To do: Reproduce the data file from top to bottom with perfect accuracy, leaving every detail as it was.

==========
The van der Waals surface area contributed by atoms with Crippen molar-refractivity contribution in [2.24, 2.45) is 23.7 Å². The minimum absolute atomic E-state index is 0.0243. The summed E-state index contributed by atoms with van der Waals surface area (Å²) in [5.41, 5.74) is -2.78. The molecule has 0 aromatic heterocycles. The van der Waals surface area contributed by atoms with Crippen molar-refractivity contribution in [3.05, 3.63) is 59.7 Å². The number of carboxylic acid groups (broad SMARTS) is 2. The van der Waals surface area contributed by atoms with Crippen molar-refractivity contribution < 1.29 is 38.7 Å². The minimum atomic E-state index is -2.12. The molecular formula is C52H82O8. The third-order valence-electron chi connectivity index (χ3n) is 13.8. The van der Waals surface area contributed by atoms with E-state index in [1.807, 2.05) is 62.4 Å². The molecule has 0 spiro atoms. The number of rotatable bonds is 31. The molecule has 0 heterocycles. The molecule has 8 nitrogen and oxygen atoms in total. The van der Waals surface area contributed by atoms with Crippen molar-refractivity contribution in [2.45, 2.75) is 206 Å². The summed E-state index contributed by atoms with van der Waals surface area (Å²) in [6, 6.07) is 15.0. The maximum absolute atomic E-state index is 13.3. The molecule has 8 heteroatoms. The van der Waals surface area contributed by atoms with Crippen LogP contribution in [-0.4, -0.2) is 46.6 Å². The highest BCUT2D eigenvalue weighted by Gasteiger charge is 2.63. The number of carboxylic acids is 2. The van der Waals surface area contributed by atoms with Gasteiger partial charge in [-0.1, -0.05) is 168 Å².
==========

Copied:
The van der Waals surface area contributed by atoms with Crippen molar-refractivity contribution in [2.24, 2.45) is 23.7 Å². The minimum absolute atomic E-state index is 0.0243. The summed E-state index contributed by atoms with van der Waals surface area (Å²) in [5.41, 5.74) is -2.78. The molecule has 0 aromatic heterocycles. The van der Waals surface area contributed by atoms with Crippen molar-refractivity contribution in [3.05, 3.63) is 59.7 Å². The number of carboxylic acid groups (broad SMARTS) is 2. The van der Waals surface area contributed by atoms with Crippen molar-refractivity contribution < 1.29 is 38.7 Å². The minimum atomic E-state index is -2.12. The molecular formula is C52H82O8. The third-order valence-electron chi connectivity index (χ3n) is 13.8. The van der Waals surface area contributed by atoms with E-state index in [1.807, 2.05) is 62.4 Å². The molecule has 0 spiro atoms. The number of rotatable bonds is 31. The molecule has 0 heterocycles. The molecule has 8 nitrogen and oxygen atoms in total. The van der Waals surface area contributed by atoms with Crippen molar-refractivity contribution in [2.45, 2.75) is 206 Å². The summed E-state index contributed by atoms with van der Waals surface area (Å²) in [6, 6.07) is 15.0. The maximum absolute atomic E-state index is 13.3. The molecule has 8 heteroatoms. The van der Waals surface area contributed by atoms with Crippen LogP contribution in [-0.4, -0.2) is 46.6 Å². The highest BCUT2D eigenvalue weighted by Gasteiger charge is 2.63. The number of carboxylic acids is 2. The van der Waals surface area contributed by atoms with Gasteiger partial charge in [-0.1, -0.05) is 168 Å².